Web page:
What's Your Sleep Type?

And how to finally get some rest.

Woman sleeping

Do you have trouble falling asleep, or are you a hit-the-pillow-and-knock-right-out kind of person? Are you up every few hours, or do you sleep until morning?

How you sleep can say a lot about your health and how well you perform during the day. Neuroscientist Dr. Nicole Avena says that by knowing your "sleep type," you can learn how to get the best rest for your body.

Sleep Type: A Short-Circuit Sleeper

A "short-circuit sleeper" is someone who has trouble staying asleep all night, Avena says. This sleep type could be considered a "light sleeper" — those who are quick to wake with any noise or disturbance and usually have trouble falling asleep.

When a short-circuit sleeper wakes up, they don't feel fully rested and are more likely to hit the snooze button and go for the extra cup(s) of coffee.

This sleep type also tends to remember their dreams often, because you need to be "awake" to encode your dreams into long-term memory, Avena says. If you wake up often during the night, you may realize that you're able to recount your dreams more than someone who sleeps more soundly.

Avena says that if short-circuit sleepers make small changes like these to their daily routines, it could have big results:

  • Don't hit that snooze button and instead get up right away.
  • Lay off the caffeine and sugar in the afternoon.
  • Avoid watching TV or looking at electronic devices before bed.
  • Make sure you are getting enough exercise throughout the day.

Sleep Type: Light-Switch Sleeper

You know that friend or colleague who is always late in the morning? Or your partner who always falls asleep on the couch? These folks could be "light-switch sleepers."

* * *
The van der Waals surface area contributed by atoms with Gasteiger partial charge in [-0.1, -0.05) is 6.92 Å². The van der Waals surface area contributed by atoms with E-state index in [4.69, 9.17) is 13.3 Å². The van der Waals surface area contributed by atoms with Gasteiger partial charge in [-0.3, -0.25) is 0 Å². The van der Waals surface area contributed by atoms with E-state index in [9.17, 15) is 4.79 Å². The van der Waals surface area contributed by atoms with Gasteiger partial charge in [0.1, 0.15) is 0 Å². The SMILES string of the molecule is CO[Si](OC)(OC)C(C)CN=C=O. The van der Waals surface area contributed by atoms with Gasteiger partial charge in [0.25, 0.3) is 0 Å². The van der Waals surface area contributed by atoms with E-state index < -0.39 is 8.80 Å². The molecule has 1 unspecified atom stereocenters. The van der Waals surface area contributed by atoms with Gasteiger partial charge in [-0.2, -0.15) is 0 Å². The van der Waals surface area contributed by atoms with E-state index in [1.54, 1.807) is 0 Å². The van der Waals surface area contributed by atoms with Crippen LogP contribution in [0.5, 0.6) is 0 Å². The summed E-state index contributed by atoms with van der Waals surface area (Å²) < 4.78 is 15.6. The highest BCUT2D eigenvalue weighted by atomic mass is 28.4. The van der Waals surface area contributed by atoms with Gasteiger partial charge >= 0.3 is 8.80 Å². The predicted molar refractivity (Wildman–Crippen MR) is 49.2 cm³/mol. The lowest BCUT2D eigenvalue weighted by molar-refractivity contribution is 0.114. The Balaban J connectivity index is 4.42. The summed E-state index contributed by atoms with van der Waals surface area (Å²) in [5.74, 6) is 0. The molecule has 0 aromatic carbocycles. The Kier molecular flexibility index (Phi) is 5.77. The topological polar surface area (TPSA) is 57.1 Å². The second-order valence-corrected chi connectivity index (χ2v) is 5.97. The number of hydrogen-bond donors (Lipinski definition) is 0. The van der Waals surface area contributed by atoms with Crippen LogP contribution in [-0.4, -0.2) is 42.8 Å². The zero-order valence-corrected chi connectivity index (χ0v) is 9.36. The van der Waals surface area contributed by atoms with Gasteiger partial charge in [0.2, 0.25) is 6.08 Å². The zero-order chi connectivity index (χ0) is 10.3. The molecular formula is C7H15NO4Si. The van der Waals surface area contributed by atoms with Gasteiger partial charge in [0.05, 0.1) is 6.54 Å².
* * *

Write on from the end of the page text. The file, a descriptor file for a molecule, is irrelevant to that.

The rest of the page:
Avena says that light-switch sleeper has two modes: on and off. That means when they sleep, they are sleeping heavily, most likely through disturbances that a light sleeper may wake up from. It's hard to wake up light-switch sleepers and they tend to sleep through alarms. This sleep type will usually never remember their dreams, Avena says, because they don't wake to be able to encode them.

Avena says that although light-switch sleepers are most likely getting restful sleep, it seems that their bodies need even more of it. To help light-switch sleepers wake up more easily, Avena suggests starting a bedtime routine earlier in the evening. If you're falling asleep watching TV, this is a sign you're tired, Avena says, and should just go to bed.

Sleep Type: The Energy-Saving Sleeper

If you're an "energy saving sleeper" you may require less sleep than most people, she says. Most adults need seven or more hours of sleep on a regular basis, and getting less than six hours can have a negative impact on health and performance, she adds. But a small percentage of adults are short sleepers, and they can feel alert and refreshed after just 6 hours of sleep.

It's important to note, though, that "short sleeping" is different from insomnia. People with insomnia have a hard time falling asleep or staying asleep, and the overall quality of their sleep may be poor, Avena says. Short sleepers function normally during the day despite their short sleep duration, she adds.

There's no fix for the short sleepers, because there is no need. In contrast, short sleepers have no complaints about sleep problems, and the quality of their sleep also tends to be good.

How to Get a Better Night Sleep No Matter Your Sleep Style

1. Have a routine

No matter your sleep type, having a sleep routine is important and a good way to get the body into a sleeping rhythm.

2. Turn off your devices

Give yourself a moment to reflect on the day without any interruptions. Consider it your pre-sleep "me" time

3. Get a new mattress

The Sleep Foundation recommends replacing your mattress every six to eight years depending on use. Dr. Oz's Good Life brand offers an adjustable bed that is perfect for relaxation and comfort. You can sit up and read before bed comfortably and recline to get the perfect night's sleep.

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